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Creating Web Services Applications with IntelliJ IDEA

In this tutorial you will: 1. Create IntelliJ IDEA projects for both client and server-side Web Service parts 2. Learn how to tie them together 3. Use various frameworks and technologies: Apache Axis, JAX-WS, RESTful Web Services 4. Experience advanced IntelliJ IDEA coding assistance and code generation features

Prerequisites
To develop Web Services applications with IntelliJ IDEA, download the following software: 1. IntelliJ IDEA 8.1 or later release build. You can get it from http://www.jetbrains.com/idea 2. A compatible application server, for example, Apache Tomcat, available at http://tomcat.apache.org/ You may also want to check http://www.jetbrains.com/idea/training/demos.html and http://www. jetbrains.com/idea/documentation/documentation.html to get better insight into IntelliJ IDEA and its features.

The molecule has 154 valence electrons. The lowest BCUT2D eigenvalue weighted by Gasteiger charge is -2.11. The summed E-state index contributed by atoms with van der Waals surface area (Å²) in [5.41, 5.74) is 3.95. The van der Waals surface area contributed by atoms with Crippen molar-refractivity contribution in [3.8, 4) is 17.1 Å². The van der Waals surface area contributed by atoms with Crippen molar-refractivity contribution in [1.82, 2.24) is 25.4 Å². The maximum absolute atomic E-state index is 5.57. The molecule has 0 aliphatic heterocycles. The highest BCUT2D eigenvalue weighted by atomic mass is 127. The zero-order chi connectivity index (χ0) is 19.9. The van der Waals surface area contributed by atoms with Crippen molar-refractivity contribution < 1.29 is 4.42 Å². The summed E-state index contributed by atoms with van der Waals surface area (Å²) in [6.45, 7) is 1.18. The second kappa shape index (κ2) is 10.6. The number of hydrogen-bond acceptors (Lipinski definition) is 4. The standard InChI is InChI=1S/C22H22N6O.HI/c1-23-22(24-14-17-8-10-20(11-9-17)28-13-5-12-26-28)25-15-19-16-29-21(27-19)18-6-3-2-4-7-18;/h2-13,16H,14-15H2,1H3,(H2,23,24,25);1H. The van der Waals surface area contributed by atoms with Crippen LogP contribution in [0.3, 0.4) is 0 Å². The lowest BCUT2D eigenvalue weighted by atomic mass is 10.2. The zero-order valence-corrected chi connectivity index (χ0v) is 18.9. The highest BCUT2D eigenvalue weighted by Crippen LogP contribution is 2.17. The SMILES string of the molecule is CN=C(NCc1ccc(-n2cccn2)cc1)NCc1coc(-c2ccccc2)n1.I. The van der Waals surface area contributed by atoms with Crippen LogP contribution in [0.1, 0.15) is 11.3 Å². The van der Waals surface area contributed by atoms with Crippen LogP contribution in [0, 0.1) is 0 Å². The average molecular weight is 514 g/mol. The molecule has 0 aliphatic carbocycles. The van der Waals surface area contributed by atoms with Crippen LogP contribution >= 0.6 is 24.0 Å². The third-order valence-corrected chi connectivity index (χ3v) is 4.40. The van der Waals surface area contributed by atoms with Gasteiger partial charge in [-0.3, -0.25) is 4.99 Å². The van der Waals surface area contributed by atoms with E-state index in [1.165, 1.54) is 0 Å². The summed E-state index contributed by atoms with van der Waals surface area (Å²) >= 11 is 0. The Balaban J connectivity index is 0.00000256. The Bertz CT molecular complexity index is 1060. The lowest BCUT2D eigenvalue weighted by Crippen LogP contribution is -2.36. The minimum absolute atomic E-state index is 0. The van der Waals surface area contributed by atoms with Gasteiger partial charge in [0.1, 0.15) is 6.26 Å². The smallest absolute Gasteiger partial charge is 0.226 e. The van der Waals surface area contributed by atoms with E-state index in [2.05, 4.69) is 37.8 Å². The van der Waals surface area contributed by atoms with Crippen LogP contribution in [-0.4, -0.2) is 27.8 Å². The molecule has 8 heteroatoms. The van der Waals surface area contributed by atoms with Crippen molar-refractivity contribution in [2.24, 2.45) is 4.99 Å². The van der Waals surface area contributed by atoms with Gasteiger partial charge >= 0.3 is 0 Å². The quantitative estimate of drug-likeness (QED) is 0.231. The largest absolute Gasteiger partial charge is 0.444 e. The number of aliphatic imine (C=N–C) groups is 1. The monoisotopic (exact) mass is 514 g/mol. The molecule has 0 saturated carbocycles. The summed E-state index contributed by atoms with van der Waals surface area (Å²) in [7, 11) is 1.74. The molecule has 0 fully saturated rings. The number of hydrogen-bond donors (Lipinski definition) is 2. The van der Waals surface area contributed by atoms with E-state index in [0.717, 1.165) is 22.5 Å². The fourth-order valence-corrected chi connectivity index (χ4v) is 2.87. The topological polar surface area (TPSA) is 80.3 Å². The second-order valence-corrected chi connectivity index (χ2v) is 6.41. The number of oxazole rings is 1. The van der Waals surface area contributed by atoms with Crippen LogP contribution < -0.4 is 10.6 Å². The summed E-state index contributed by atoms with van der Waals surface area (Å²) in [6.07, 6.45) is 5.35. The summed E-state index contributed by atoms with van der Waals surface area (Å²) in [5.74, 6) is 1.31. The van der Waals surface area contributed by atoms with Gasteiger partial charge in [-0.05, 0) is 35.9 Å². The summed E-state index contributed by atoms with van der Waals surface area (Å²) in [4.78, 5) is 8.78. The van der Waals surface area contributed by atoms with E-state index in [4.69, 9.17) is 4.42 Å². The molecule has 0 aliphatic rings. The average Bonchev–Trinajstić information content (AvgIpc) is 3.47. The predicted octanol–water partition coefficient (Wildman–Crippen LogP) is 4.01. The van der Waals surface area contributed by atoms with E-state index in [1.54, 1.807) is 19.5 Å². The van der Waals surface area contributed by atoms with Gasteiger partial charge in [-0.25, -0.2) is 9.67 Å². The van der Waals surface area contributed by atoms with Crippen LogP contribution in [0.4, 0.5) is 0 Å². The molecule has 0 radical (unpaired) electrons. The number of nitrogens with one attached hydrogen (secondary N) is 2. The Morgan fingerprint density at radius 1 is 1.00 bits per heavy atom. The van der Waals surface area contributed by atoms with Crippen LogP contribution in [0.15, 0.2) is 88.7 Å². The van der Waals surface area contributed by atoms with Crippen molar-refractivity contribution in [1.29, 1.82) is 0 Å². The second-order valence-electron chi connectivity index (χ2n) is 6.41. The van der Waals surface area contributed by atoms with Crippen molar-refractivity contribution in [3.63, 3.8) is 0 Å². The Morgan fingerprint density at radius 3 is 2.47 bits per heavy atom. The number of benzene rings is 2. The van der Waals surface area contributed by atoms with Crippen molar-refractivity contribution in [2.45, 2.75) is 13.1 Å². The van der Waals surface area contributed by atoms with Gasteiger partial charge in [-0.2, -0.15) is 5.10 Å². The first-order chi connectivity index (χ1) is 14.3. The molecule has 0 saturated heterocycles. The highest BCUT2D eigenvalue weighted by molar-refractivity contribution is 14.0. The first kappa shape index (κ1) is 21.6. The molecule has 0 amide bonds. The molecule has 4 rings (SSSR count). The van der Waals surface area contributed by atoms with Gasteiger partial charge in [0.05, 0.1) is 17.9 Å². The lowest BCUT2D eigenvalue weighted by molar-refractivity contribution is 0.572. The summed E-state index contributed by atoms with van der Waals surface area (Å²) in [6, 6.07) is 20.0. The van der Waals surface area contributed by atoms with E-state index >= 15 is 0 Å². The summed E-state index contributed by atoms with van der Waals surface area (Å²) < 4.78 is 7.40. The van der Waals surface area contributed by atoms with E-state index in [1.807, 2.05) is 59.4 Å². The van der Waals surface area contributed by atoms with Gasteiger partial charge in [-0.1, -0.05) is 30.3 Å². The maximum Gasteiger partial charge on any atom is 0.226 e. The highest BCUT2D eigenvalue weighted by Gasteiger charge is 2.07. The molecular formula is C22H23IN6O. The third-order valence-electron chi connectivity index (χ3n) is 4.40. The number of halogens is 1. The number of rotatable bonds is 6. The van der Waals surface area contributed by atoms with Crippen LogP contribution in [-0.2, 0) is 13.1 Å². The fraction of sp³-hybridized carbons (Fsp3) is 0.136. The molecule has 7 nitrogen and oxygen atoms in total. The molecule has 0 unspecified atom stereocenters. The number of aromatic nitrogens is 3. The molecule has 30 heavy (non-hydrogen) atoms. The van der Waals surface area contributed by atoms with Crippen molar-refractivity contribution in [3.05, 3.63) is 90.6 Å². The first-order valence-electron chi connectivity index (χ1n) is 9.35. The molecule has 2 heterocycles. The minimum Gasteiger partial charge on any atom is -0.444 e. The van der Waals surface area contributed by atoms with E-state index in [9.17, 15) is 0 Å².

Creating Web Service: Apache Axis


Prior to proceeding with the tutorial steps, make sure that an application server is installed on your machine. After that, launch IntelliJ IDEA and begin with creating a project from scratch. 1. Run IntelliJ IDEA.

Creating Web Services Applications with IntelliJ IDEA

2. On the File menu, click New Project. The New Project wizard appears. Click Next.

3. Specify the project name, for example, sampleServer.

Creating Web Services Applications with IntelliJ IDEA

4. Leave the option to create source directory selected and click Next.

5. From the list of technologies, select Web Application, then WebServices, and select Apache Axis from the list. Click Finish.